Work from Home? You May Qualify for These Tax Deductions

If you regularly work from home, you not only save gas money, but you may be able to save on your taxes, too. While not all taxpayers who occasionally work from a home office will qualify, it’s worth looking into the potential savings you’ll find with these tax deductions.

Tax Deductions Aren’t Limited to the Self-Employed

Many people assume tax deductions are intended to benefit small business owners who run companies out of their homes, but self-employed taxpayers, freelance workers, and employees may qualify. According to the IRS, there are six things you should keep in mind when considering the Home Office Deduction:

  • You must use a portion of your home exclusively and regularly to conduct business.
  • With storage, rental, and daycare businesses, you must use the areas regularly but not necessarily exclusively.
  • The amount of your deduction is based on the percentage of your home used for your business, and is limited if your gross income is less than your total business expenses.
  • Special rules apply if you are providing daycare or storing inventory or samples.
  • Self-employed taxpayers should use Form 8829 to calculate their deduction, which is then reported on your 1040 Form on line 30, section C.
  • Additional rules apply for employees who telecommute, especially if they must do so for the convenience of their employer.

It’s Getting Easier to Claim Your Work from Home Deduction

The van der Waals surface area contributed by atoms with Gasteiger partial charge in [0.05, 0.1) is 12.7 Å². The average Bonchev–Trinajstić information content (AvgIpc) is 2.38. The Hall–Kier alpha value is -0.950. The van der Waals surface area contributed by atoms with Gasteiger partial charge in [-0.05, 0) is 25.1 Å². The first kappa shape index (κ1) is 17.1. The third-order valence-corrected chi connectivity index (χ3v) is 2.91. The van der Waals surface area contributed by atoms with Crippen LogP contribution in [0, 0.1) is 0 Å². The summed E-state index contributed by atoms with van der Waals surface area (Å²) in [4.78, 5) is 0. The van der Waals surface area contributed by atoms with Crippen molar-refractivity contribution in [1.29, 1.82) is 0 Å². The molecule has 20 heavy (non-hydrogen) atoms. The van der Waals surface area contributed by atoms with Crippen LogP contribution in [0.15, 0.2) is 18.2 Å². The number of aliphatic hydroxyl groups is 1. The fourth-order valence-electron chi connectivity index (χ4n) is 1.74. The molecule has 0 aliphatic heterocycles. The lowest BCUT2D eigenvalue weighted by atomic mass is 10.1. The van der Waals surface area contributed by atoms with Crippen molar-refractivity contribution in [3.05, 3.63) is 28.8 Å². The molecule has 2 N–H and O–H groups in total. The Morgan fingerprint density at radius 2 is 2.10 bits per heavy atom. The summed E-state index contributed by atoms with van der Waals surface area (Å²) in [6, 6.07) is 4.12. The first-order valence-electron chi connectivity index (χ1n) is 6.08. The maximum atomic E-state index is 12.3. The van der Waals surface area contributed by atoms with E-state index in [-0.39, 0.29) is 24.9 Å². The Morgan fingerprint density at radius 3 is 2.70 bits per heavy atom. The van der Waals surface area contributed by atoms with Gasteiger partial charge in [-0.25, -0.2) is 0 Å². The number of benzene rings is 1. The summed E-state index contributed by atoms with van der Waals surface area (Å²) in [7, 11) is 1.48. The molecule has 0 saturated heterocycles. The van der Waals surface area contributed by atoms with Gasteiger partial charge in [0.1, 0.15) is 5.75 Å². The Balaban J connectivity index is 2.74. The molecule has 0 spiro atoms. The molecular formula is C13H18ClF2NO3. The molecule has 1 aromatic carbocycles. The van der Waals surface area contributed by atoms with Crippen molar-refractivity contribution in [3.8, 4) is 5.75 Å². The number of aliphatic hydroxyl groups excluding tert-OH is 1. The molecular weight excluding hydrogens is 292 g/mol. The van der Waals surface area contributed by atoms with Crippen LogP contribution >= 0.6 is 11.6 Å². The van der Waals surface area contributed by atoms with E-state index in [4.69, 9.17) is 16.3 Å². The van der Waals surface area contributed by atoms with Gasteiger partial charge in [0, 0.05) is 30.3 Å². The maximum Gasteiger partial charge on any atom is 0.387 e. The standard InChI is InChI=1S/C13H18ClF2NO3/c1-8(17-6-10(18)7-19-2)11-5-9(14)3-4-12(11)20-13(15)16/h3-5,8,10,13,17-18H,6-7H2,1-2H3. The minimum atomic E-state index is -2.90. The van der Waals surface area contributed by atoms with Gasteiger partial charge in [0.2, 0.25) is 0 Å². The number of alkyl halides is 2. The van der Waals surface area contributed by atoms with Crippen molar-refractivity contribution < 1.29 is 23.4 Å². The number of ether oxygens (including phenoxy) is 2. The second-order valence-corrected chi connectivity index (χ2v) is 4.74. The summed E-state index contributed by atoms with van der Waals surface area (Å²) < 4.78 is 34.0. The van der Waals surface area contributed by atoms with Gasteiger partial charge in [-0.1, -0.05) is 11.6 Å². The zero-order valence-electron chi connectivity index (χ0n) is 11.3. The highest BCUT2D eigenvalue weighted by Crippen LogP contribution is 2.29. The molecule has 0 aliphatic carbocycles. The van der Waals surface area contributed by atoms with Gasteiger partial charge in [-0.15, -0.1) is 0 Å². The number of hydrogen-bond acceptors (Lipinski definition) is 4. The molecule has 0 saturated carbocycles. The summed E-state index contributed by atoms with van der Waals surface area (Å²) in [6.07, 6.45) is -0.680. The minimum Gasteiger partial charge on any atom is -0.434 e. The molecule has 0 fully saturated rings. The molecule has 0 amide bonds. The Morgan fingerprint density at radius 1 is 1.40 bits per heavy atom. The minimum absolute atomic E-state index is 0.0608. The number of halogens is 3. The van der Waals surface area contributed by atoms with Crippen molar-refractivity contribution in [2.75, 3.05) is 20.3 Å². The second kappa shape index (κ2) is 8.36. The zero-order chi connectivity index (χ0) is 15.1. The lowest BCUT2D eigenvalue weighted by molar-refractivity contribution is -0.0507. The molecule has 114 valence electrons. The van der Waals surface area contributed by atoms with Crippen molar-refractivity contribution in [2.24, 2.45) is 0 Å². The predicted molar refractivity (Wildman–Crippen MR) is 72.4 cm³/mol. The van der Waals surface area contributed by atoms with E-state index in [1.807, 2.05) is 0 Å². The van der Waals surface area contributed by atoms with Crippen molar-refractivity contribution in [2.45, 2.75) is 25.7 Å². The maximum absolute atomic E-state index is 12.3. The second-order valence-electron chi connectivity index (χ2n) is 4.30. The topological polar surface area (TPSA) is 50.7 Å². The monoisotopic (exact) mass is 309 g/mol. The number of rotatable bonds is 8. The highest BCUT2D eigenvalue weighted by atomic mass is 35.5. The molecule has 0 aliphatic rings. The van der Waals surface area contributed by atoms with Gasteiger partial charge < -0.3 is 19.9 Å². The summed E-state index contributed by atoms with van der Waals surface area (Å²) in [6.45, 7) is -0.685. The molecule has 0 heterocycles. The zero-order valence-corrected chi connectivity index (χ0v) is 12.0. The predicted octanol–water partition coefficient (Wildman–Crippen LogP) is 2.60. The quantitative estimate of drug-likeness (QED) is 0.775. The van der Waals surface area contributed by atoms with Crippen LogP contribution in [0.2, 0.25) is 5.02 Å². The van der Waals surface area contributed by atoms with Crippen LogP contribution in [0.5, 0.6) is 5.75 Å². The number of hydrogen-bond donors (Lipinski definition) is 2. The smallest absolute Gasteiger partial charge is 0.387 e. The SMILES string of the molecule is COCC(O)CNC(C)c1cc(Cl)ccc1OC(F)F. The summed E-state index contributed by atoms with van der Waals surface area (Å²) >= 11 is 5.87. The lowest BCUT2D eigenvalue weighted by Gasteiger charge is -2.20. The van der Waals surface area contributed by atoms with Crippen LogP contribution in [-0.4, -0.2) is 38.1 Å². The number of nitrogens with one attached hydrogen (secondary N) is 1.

Some of those who telecommute hesitate to claim the deduction because the form itself is daunting. With 43 lines, Form 8829, Expenses for Business Use of Your Home, seems insurmountable, especially when the IRS expects you to allocate expenses, depreciation, and carryovers from other deductions. In fact, it could be reason enough to hire a professional to complete your taxes. Thankfully, starting in 2013, the IRS allows those who work from home to claim a deduction of $5 per square foot of space used, up to a total of 300 square feet (or $1,500 total) without doing any complex calculations. The trade off? The IRS notes the average work from home deduction is $3,000, which means you may leave money on the table for that convenience.

Make Sure Your Home Office Isn’t a Multi-Use Space

Whether you’re a stay-at-home mom or a home-based sales rep, you know the value of the square footage in your living space. While it may make the family happier to occasionally use your home office as a game room or bedroom for overnight visitors, the IRS generally expects the space you claim will be exclusively used either as a principal place for you to conduct business, or as a place where you routinely meet with customers or other clients. Less stringent rules apply if you work remotely out of a separate structure at your home, such as a converted detached garage.   Not only can you make a great living working from home, you may also find substantial savings with these tax deductions and by cutting out expenses, such as gas and parking, which are associated with a more traditional work environment.